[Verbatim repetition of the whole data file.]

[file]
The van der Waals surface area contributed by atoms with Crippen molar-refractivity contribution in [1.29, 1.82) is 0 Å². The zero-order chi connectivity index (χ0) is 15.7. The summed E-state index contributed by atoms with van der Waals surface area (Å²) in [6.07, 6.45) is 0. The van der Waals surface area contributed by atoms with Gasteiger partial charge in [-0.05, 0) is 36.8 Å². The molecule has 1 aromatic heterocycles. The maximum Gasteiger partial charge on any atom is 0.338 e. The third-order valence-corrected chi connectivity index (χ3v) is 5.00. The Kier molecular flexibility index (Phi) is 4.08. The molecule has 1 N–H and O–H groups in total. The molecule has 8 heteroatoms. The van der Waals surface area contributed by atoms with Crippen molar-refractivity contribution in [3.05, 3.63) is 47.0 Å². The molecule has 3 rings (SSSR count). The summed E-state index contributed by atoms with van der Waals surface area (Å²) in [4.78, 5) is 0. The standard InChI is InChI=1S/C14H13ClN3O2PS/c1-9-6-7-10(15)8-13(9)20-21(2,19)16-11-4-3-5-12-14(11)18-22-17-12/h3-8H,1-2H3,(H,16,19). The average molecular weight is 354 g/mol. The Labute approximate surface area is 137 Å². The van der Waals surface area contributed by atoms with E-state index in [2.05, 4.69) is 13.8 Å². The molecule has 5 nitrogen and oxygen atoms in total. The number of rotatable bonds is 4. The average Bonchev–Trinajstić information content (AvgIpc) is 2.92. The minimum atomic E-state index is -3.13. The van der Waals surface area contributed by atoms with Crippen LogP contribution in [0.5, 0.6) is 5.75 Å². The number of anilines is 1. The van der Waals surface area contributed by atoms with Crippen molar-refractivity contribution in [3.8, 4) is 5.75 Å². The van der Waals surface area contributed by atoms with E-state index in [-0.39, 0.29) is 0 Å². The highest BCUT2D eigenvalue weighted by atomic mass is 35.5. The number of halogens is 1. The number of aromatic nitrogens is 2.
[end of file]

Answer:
The van der Waals surface area contributed by atoms with Crippen molar-refractivity contribution in [1.29, 1.82) is 0 Å². The zero-order chi connectivity index (χ0) is 15.7. The summed E-state index contributed by atoms with van der Waals surface area (Å²) in [6.07, 6.45) is 0. The van der Waals surface area contributed by atoms with Gasteiger partial charge in [-0.05, 0) is 36.8 Å². The molecule has 1 aromatic heterocycles. The maximum Gasteiger partial charge on any atom is 0.338 e. The third-order valence-corrected chi connectivity index (χ3v) is 5.00. The Kier molecular flexibility index (Phi) is 4.08. The molecule has 1 N–H and O–H groups in total. The molecule has 8 heteroatoms. The van der Waals surface area contributed by atoms with Crippen molar-refractivity contribution in [3.05, 3.63) is 47.0 Å². The molecule has 3 rings (SSSR count). The summed E-state index contributed by atoms with van der Waals surface area (Å²) in [4.78, 5) is 0. The standard InChI is InChI=1S/C14H13ClN3O2PS/c1-9-6-7-10(15)8-13(9)20-21(2,19)16-11-4-3-5-12-14(11)18-22-17-12/h3-8H,1-2H3,(H,16,19). The average molecular weight is 354 g/mol. The Labute approximate surface area is 137 Å². The van der Waals surface area contributed by atoms with E-state index in [2.05, 4.69) is 13.8 Å². The molecule has 5 nitrogen and oxygen atoms in total. The number of rotatable bonds is 4. The average Bonchev–Trinajstić information content (AvgIpc) is 2.92. The minimum atomic E-state index is -3.13. The van der Waals surface area contributed by atoms with Crippen LogP contribution in [0.5, 0.6) is 5.75 Å². The number of anilines is 1. The van der Waals surface area contributed by atoms with Crippen molar-refractivity contribution in [3.8, 4) is 5.75 Å². The van der Waals surface area contributed by atoms with E-state index in [-0.39, 0.29) is 0 Å². The highest BCUT2D eigenvalue weighted by atomic mass is 35.5. The number of halogens is 1. The number of aromatic nitrogens is 2.